Wichita man who sexually assaulted Via Christi patients this summer is sentenced

Photodisc/Getty Images

A 28-year-old Wichita man who snuck into Ascension Via Christi St. Francis this summer and sexually assaulted three patients was sentenced Thursday to more than 33 years behind bars.

Miguel Rodela had previously pleaded guilty for the June 15 assaults. He was sentenced on one count of rape and two counts each of attempted rape and of battery, according to the Sedgwick County District Attorney’s Office.

He will also have a lifetime of post-release supervision and have to register as a sex offender.

The victims were women between the ages of 47 to 82. One is incapacitated due to an injury, according to Rodela’s arrest affidavit.

Rodela told police after his arrest that he had been drinking and “having sexual fantasies about hospital patients” before he sneaked in and abused the women, his arrest affidavit says. He told police he lied about who he was and ignored legitimate hospital staff to avoid getting caught and “knew what he was doing was wrong and illegal,” the affidavit says.

It happened after he followed an Ascension employee through a hospital door. The assaults happened on multiple levels. He posed as the family member of one victim and helped a certified nurse aid adjust the patient’s body position before being left alone with her, according to a lawsuit by one of the victims.

Another victim woke up to Rodela sexually assaulting her and hit the bed alarm. A nurse came and then left them alone after Rodela said he was a “nurse-in-training” and said he was “addressing a leaking catheter,” even though he was in street clothes, according to the lawsuit.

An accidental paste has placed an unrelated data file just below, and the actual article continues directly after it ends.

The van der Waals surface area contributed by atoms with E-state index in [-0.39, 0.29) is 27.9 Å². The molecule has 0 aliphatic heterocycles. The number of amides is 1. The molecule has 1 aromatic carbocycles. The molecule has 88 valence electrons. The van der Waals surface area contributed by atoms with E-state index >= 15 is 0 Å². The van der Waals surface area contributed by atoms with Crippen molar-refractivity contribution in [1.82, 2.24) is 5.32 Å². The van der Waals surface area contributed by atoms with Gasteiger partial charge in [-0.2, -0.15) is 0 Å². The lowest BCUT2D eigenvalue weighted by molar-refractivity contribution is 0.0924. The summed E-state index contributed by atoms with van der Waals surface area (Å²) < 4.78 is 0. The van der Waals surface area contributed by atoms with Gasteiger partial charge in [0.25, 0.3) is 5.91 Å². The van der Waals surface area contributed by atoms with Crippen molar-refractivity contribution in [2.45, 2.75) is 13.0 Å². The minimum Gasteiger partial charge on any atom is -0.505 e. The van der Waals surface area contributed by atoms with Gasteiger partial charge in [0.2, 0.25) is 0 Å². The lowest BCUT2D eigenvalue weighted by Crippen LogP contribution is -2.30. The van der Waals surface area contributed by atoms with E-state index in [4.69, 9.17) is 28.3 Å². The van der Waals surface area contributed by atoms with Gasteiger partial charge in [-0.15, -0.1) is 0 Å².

The other victims filed suits as well.

An Ascension spokesperson said the hospital doesn’t have any comment other than what was reported earlier this year.

“The safety of our patients and associates is of the utmost importance to us which is why, as we have previously shared, we continue to review our security measures and implement new procedures and workplace safety education for all associates as opportunities for improvement are identified,” Ascension said in a statement this summer after the first lawsuit was filed. “Beyond that, we do not comment on pending litigation.”

The victims and “their families were pleased to learn that justice has been served in the criminal aspect of this case,” attorney Matthew Dwyer said in a statement.

Dwyer works for Hutton and Hutton Law Firm, which is representing all three victims in civil lawsuits.

“Our clients are in the midst of a legal action against Ascension Via Christi St. Francis, asserting that the hospital bears responsibility for failing to protect against the harm they suffered and for the institutional failures that allowed such a tragedy to occur,” he said. “Our primary focus is to ensure that the victims and their families receive the justice they deserve, and hope that the necessary changes are implemented to prevent similar incidents in the future.”

Contributing: Amy Renee Leiker of The Eagle